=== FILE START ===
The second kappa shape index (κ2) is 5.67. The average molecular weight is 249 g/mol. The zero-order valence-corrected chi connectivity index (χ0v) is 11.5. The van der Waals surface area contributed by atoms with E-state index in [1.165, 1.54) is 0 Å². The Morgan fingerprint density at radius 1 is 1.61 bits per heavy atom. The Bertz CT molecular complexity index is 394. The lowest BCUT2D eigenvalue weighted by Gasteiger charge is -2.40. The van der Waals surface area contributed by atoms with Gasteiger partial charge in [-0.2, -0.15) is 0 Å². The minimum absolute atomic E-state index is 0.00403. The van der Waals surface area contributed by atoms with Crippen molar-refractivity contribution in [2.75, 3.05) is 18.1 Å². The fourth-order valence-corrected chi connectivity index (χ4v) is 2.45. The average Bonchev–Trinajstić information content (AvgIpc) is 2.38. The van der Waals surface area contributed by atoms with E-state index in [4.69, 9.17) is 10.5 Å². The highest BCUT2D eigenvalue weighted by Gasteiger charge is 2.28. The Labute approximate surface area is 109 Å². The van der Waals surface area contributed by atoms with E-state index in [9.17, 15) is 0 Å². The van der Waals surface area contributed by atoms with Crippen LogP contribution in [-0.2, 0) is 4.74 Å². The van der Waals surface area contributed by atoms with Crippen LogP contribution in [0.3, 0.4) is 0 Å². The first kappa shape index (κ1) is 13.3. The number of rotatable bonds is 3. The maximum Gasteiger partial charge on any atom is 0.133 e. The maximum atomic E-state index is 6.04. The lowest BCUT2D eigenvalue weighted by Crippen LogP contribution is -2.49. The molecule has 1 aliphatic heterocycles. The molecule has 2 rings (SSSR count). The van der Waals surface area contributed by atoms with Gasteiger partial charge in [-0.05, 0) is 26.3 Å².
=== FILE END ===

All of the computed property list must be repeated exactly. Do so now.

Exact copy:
The second kappa shape index (κ2) is 5.67. The average molecular weight is 249 g/mol. The zero-order valence-corrected chi connectivity index (χ0v) is 11.5. The van der Waals surface area contributed by atoms with E-state index in [1.165, 1.54) is 0 Å². The Morgan fingerprint density at radius 1 is 1.61 bits per heavy atom. The Bertz CT molecular complexity index is 394. The lowest BCUT2D eigenvalue weighted by Gasteiger charge is -2.40. The van der Waals surface area contributed by atoms with Gasteiger partial charge in [-0.2, -0.15) is 0 Å². The minimum absolute atomic E-state index is 0.00403. The van der Waals surface area contributed by atoms with Crippen molar-refractivity contribution in [2.75, 3.05) is 18.1 Å². The fourth-order valence-corrected chi connectivity index (χ4v) is 2.45. The average Bonchev–Trinajstić information content (AvgIpc) is 2.38. The van der Waals surface area contributed by atoms with E-state index in [4.69, 9.17) is 10.5 Å². The highest BCUT2D eigenvalue weighted by Gasteiger charge is 2.28. The Labute approximate surface area is 109 Å². The van der Waals surface area contributed by atoms with E-state index in [9.17, 15) is 0 Å². The van der Waals surface area contributed by atoms with Crippen LogP contribution in [-0.2, 0) is 4.74 Å². The van der Waals surface area contributed by atoms with Crippen LogP contribution in [0.3, 0.4) is 0 Å². The first kappa shape index (κ1) is 13.3. The number of rotatable bonds is 3. The maximum Gasteiger partial charge on any atom is 0.133 e. The maximum atomic E-state index is 6.04. The lowest BCUT2D eigenvalue weighted by Crippen LogP contribution is -2.49. The molecule has 1 aliphatic heterocycles. The molecule has 2 rings (SSSR count). The van der Waals surface area contributed by atoms with Gasteiger partial charge in [-0.05, 0) is 26.3 Å².